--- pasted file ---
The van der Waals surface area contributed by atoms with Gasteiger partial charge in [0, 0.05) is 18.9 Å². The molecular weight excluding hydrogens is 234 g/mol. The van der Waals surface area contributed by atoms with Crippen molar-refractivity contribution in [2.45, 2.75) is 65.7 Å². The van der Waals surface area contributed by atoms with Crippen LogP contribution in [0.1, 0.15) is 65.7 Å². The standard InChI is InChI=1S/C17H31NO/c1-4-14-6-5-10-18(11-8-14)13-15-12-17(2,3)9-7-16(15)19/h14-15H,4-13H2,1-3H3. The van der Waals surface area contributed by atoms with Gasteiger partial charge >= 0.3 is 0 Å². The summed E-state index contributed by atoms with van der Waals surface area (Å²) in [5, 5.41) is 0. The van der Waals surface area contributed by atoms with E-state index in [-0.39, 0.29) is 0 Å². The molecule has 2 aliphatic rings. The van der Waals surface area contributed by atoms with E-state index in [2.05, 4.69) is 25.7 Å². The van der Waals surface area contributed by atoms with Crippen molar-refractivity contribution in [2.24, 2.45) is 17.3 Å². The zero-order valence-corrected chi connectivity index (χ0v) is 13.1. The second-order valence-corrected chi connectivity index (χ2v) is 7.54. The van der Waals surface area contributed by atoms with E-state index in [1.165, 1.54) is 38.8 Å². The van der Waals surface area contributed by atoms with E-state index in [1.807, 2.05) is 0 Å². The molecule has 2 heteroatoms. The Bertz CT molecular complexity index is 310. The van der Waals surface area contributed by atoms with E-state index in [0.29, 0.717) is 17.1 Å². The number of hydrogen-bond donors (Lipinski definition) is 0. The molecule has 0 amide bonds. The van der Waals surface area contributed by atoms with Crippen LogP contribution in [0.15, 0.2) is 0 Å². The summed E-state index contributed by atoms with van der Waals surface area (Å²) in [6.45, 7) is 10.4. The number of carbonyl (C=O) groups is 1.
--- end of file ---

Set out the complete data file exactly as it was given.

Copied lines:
The van der Waals surface area contributed by atoms with Gasteiger partial charge in [0, 0.05) is 18.9 Å². The molecular weight excluding hydrogens is 234 g/mol. The van der Waals surface area contributed by atoms with Crippen molar-refractivity contribution in [2.45, 2.75) is 65.7 Å². The van der Waals surface area contributed by atoms with Crippen LogP contribution in [0.1, 0.15) is 65.7 Å². The standard InChI is InChI=1S/C17H31NO/c1-4-14-6-5-10-18(11-8-14)13-15-12-17(2,3)9-7-16(15)19/h14-15H,4-13H2,1-3H3. The van der Waals surface area contributed by atoms with Gasteiger partial charge >= 0.3 is 0 Å². The summed E-state index contributed by atoms with van der Waals surface area (Å²) in [5, 5.41) is 0. The van der Waals surface area contributed by atoms with E-state index in [-0.39, 0.29) is 0 Å². The molecule has 2 aliphatic rings. The van der Waals surface area contributed by atoms with E-state index in [2.05, 4.69) is 25.7 Å². The van der Waals surface area contributed by atoms with Crippen molar-refractivity contribution in [2.24, 2.45) is 17.3 Å². The zero-order valence-corrected chi connectivity index (χ0v) is 13.1. The second-order valence-corrected chi connectivity index (χ2v) is 7.54. The van der Waals surface area contributed by atoms with E-state index in [1.165, 1.54) is 38.8 Å². The van der Waals surface area contributed by atoms with E-state index in [1.807, 2.05) is 0 Å². The molecule has 2 heteroatoms. The Bertz CT molecular complexity index is 310. The van der Waals surface area contributed by atoms with E-state index in [0.29, 0.717) is 17.1 Å². The number of hydrogen-bond donors (Lipinski definition) is 0. The molecule has 0 amide bonds. The van der Waals surface area contributed by atoms with Crippen LogP contribution in [0.15, 0.2) is 0 Å². The summed E-state index contributed by atoms with van der Waals surface area (Å²) in [6.45, 7) is 10.4. The number of carbonyl (C=O) groups is 1.